Biotechnology is a fast-growing sector. It offers vast scope for incubation, innovation and entrepreneurship. India’s indigenous biotechnology sector has risen swiftly in current years, with the country’s biopharmaceuticals industry leading the charge. By 2020, the sector in India is likely to reach $100 billion levels with the present annual growth rate of around 20%. Across the country, more than 350 companies are working in various sub-sectors of biotechnology such as biopharmaceuticals, agriculture, industrial biotechnology, bio-services and bioinformatics.
While the biotechnology sector has attracted many investors and entrepreneurs alike but as creating self-sustaining profitable companies, the old models of the biotechnology have not been very successful. Long development cycles and underestimation of risk have resulted in the destruction of capital and assets for a biotech firm. Most companies focused on achieving milestones specific to product development, financing and strategic alliances whilst losing the sight of what could be the end goal of a business venture: profit.
Even though each new wave of start-ups appears to improve on the past, biotech companies consistently overestimate their projected revenues and underestimate the time to breakeven. However, given increasing private investment in R&D and impetus by recent policy reforms, there is an immense potential for growth, especially in segments such as biopharmaceuticals, bioservices, and agriculture.
Despite the biotechnology industry’s rapid emergence in India, critical gaps remain as obstacles for development. The key factor that would help the sector to live up to the promise it holds and achieve long-term sustainable growth on a global scale would be innovative research. However, Indian companies lack the experience to successfully launch new molecules globally and the funds to make huge investments required for innovative research strengths of multinationals.
It is crucial for companies to march forward with high risk but promising profitable products rather than bow down under pressure from short-term investors.
The issues of intellectual property have constituted the main deterrent for the growth of the Indian biotechnology industry. After the Patent Amendments Act in 2005, Indian patent laws have a few obscure issues such as the patentability of new use of a known substance remains to be fully settled. The major implementation of foreign ventures investing in the Indian Biotechnology sector also remains in disdain. Foreign venture capitalists are wary of insufficient patent protection and access to patent litigation in India.
The regulatory framework is still developing and is a multiplicity of bureaucratic organizations and processes. Many pharmaceutical firms avoid India because their drugs can be transformed into domestic generic equivalents by Indian scientists without legal repercussions.
Also, skilled labour receives a poor rating because of the brain drain from the best universities. Many of the best-educated scientists in India leave for the United States and Europe to receive much higher salaries than are available in India.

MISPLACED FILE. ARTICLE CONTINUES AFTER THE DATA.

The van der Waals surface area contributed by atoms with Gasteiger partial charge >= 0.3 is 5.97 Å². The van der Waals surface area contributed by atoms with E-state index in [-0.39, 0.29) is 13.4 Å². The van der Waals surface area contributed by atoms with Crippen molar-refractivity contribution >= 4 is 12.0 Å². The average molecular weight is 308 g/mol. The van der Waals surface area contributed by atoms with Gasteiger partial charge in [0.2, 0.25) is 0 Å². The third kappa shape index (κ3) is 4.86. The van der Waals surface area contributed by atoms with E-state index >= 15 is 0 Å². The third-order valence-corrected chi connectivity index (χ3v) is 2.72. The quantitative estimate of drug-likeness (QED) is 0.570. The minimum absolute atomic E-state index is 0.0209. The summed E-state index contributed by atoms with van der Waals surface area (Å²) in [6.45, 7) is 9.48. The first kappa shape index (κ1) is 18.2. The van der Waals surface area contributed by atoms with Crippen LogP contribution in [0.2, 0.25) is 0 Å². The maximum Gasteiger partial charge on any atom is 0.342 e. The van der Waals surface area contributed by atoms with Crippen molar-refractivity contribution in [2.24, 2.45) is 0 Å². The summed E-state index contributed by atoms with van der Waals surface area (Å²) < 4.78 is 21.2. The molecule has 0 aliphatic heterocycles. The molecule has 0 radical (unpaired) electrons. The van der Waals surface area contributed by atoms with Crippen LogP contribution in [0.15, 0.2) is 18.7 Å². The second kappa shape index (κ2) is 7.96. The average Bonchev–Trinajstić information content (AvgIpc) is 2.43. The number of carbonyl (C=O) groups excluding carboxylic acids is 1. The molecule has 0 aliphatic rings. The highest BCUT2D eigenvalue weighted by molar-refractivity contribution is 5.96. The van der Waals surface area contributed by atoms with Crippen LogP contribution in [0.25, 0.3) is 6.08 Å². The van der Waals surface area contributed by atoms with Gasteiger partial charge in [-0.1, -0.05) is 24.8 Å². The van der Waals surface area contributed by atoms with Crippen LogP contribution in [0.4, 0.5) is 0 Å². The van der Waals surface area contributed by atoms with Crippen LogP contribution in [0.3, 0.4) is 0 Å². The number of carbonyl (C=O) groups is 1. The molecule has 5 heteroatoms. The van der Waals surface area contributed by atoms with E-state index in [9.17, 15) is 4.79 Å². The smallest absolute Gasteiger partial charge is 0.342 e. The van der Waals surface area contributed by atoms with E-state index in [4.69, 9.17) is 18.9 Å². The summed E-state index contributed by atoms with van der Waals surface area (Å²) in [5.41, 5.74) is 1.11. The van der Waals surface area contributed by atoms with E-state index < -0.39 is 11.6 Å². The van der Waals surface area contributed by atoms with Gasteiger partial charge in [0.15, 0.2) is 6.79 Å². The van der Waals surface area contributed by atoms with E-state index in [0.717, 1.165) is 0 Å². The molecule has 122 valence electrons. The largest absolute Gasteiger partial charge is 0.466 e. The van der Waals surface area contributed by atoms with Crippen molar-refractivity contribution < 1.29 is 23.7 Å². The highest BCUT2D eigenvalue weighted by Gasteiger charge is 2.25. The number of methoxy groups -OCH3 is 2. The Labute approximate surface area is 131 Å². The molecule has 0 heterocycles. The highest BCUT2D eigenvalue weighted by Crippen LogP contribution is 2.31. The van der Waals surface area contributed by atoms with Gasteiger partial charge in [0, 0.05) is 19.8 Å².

Despite more advanced research base in India, major developments in the biotechnology companies have occurred in the developed countries due to strong and persistent government funding, favorable policies, availability of venture capital and an entrepreneurial workforce. In India, the expertise required for manufacturing biological innovation is vastly different and not yet available within the Indian bio-pharma industry. The most interesting challenge ahead is to understand and implement the requirements, minimize the go-to-market time for products and to attain a sustainable competitive advantage globally.
The policy framework and the right module to keep a biotech start-up ahead of all these crises lies in a simple business concept that covers the following bases:
- The company must efficiently develop viable products.
- The company’s intellectual property must be defensible and other patents cannot block the path of your company’s product commercialisation.
- There must be a clear and visionary business model or strategy for generating a significant profit.
- The company should be wise enough to target a large and rapidly growing global market.
- The management should be capable enough and have shrewd skills to implement the business plan.
Entrepreneurship in biotechnology does not include only high-value Input but its focus on High Percentage of Yield. Furthermore, biotechnology research demands a well-furnished lab, with all proper facilities on a basic level A sound regulatory environment and a flourishing domestic biotech sector, in turn, would help India build a foundation to emerge as a more prominent voice in international conversations about biotech-related issues.
India must take proactive steps to strengthen and streamline its biotech regulatory apparatus; support the commercialization of biotech advances; and foster an inclusive domestic dialogue to build greater public knowledge about biotechnology, appropriate norms, and baseline practices.
Entrepreneurs have to see failure as the beginning and the middle, but never entertain it as an end. Stepping out of the comfort zone and experiencing new things is the best way to learn. You can research, plan, and educate yourself, but the only true way to improve is to put yourself or your business out there and learn from what you experience.